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(De)acetylation of histone and non-histone proteins is an important post-translational modification affecting many cellular processes. Here we report that NuA4 acetylation of Sip2, one of three regulatory β subunits of Snf1 complex (yeast AMP-activated protein kinase), decreases as cells age. We used mutations at four acetylation sites, K12, 16, 17 and 256, to study acetyl-Sip2 function. Sip2 acetylation, controlled by antagonizing NuA4 acetyltransferase and Rpd3 deacetylase, enhances interaction with Snf1, the catalytic subunit of Snf1 complex. Sip2-Snf1 interaction inhibits Snf1 activity, thus decreasing phosphorylation of a downstream target, Sch9 (homolog of Akt/S6K), ultimately leads to slower growth but extends replicative lifespan. Sip2 acetylation mimetics are more resistant to oxidative stress. We further demonstrate that the anti-aging effect of Sip2 acetylation is independent of extrinsic nutrient availability and TORC1 activity. We propose a novel protein acetylation- phosphorylation cascade that regulates Sch9 activity, controls intrinsic aging and extends replicative lifespan in yeast.
Reversible acetylation and deacetylation of histones are important in regulating chromatin structure and controlling transcription of genes crucial for maintenance of cell viability (Lin et al., 2008). Among the histone deacetylases, Sir2 (yeast homologue of mammalian SIRT1 (Donmez and Guarente, 2010)) and Rpd3 (yeast homologue of mammalian HDAC1 (Willis-Martinez et al., 2010)) are especially important in lifespan regulation in yeast (Chang and Min, 2002; Jiang et al., 2002). Sir2 extends replicative lifespan partially via deacetylating histone H4 lysine 16 that compromises transcriptional silencing (Dang et al., 2009; Imai et al., 2000; Sinclair and Guarente, 1997). However, the lifespan discrepancies between substrate histone mutants and the acetyltransferase/deacetylase mutants (Dang et al., 2009), suggest possible roles of non-histone acetylation substrates in mediating lifespan regulation by these (de)acetylating enzymes.
In a previous study, we identified many non-histone substrates of the NuA4 complex, of which the catalytic subunit, Esa1, is the only essential histone acetyltransferase in yeast (Lin et al., 2009). We show here that NuA4 catalytic mutants have a replicative lifespan defects caused by impaired acetylation of Sip2, a known replicative lifespan regulator (Ashrafi et al., 2000). Sip2 is one of three β regulatory subunits of the Snf1 complex, and the only β subunit implicated in yeast replicative aging (Ashrafi et al., 2000; Lin et al., 2003). The Snf1 complex contains a catalytic α subunit, Snf1, an AMP-activated serine/threonine protein kinase; a γ subunit, Snf4; and one of the three β regulatory subunits, Sip1, Sip2, or Gal83, each with a distinctive substrate specificity (Schmidt and McCartney, 2000). Besides being required for transcription of glucose-repressed genes and utilization of carbon sources other than glucose (Amodeo et al., 2007), Snf1 is also a key player in the response to cellular stress (Sanz, 2003). Importantly, Snf1 activity increases in aged cells, even when ambient glucose is abundant (Ashrafi et al., 2000; Hedbacker and Carlson, 2008). Null mutations in SIP2, the SNF1 repressor, decrease lifespan; these can be rescued by deletion of SNF4, the SNF1 activator (Guarente and Kenyon, 2000).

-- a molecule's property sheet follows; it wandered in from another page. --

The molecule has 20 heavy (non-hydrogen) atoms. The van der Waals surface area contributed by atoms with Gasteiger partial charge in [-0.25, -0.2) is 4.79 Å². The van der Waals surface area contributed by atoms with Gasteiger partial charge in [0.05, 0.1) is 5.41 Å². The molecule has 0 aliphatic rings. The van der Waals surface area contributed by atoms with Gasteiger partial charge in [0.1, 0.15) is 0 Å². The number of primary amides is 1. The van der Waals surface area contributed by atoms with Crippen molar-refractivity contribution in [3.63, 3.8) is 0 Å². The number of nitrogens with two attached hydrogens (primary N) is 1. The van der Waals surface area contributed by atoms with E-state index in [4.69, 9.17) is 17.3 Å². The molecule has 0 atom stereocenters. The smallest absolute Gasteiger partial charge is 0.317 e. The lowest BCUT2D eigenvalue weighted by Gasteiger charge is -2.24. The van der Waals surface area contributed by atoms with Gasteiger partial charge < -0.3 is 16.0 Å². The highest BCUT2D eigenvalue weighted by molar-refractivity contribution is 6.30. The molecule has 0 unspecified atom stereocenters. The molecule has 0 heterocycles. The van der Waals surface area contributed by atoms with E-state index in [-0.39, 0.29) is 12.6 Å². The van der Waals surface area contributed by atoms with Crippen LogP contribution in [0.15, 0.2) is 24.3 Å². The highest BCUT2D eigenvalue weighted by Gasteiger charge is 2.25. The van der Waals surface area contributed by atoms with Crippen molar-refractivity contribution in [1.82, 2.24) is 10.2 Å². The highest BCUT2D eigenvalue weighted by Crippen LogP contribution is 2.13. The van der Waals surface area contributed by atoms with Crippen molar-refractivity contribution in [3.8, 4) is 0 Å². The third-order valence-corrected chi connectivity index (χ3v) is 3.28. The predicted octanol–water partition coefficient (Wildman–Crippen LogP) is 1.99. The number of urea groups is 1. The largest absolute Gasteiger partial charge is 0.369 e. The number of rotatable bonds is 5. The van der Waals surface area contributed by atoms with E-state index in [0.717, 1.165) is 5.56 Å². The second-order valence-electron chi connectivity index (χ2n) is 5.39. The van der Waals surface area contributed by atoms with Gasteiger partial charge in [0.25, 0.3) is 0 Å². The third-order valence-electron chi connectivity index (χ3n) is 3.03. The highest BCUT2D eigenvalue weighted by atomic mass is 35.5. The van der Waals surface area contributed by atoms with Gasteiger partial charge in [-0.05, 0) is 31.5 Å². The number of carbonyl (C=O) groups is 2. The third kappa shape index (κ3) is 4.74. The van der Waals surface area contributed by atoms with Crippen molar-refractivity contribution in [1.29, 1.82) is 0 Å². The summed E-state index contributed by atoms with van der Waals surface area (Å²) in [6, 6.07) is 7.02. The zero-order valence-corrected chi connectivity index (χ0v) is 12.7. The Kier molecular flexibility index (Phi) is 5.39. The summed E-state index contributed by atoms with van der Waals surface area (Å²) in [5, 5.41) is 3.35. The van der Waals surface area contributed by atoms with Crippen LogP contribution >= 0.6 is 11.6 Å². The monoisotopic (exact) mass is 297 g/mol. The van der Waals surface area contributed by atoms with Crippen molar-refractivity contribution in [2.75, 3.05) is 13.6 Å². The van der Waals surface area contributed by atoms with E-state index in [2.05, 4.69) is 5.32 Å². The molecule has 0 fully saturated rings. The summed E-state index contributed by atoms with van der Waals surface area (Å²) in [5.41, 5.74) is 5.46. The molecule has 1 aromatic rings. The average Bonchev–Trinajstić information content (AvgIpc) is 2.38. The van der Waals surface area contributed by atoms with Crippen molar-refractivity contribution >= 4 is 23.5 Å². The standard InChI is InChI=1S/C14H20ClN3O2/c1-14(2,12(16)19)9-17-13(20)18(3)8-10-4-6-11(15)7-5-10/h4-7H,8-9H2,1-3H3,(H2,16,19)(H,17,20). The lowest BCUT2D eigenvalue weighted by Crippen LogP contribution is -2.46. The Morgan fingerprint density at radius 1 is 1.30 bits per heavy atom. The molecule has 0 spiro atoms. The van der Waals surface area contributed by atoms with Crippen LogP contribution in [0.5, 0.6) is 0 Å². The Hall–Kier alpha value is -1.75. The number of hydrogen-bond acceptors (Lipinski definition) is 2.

Here we report that Sip2 acetylation is controlled by the NuA4 and its counteracting deacetylase, Rpd3 (Chang and Pillus, 2009). We examined replicative lifespan in various SIP2 acetylation mutants and found that Sip2 acetylation extends yeast lifespan; besides, constitutive Sip2 acetylation mimetics nearly totally rescue the lifespan shortening phenotype of the NuA4 catalytic mutant, indicating the critical role of Sip2 acetylation in lifespan modulation. We further investigated glucose limitation, peroxide sensitivity and age-associated changes in Sip2 acetylation, established the role of Sip2 acetylation in controlling Snf1 interactions and activities. Finally we established that Sch9, the yeast homologue of Akt and S6K (Madia et al., 2009), was a common downstream target of two distinct replicative lifespan regulating pathways: the intrinsic aging defense pathway described here controlled by Snf1 kinase and the extrinsic nutrient-sensing pathway regulated by TORC1.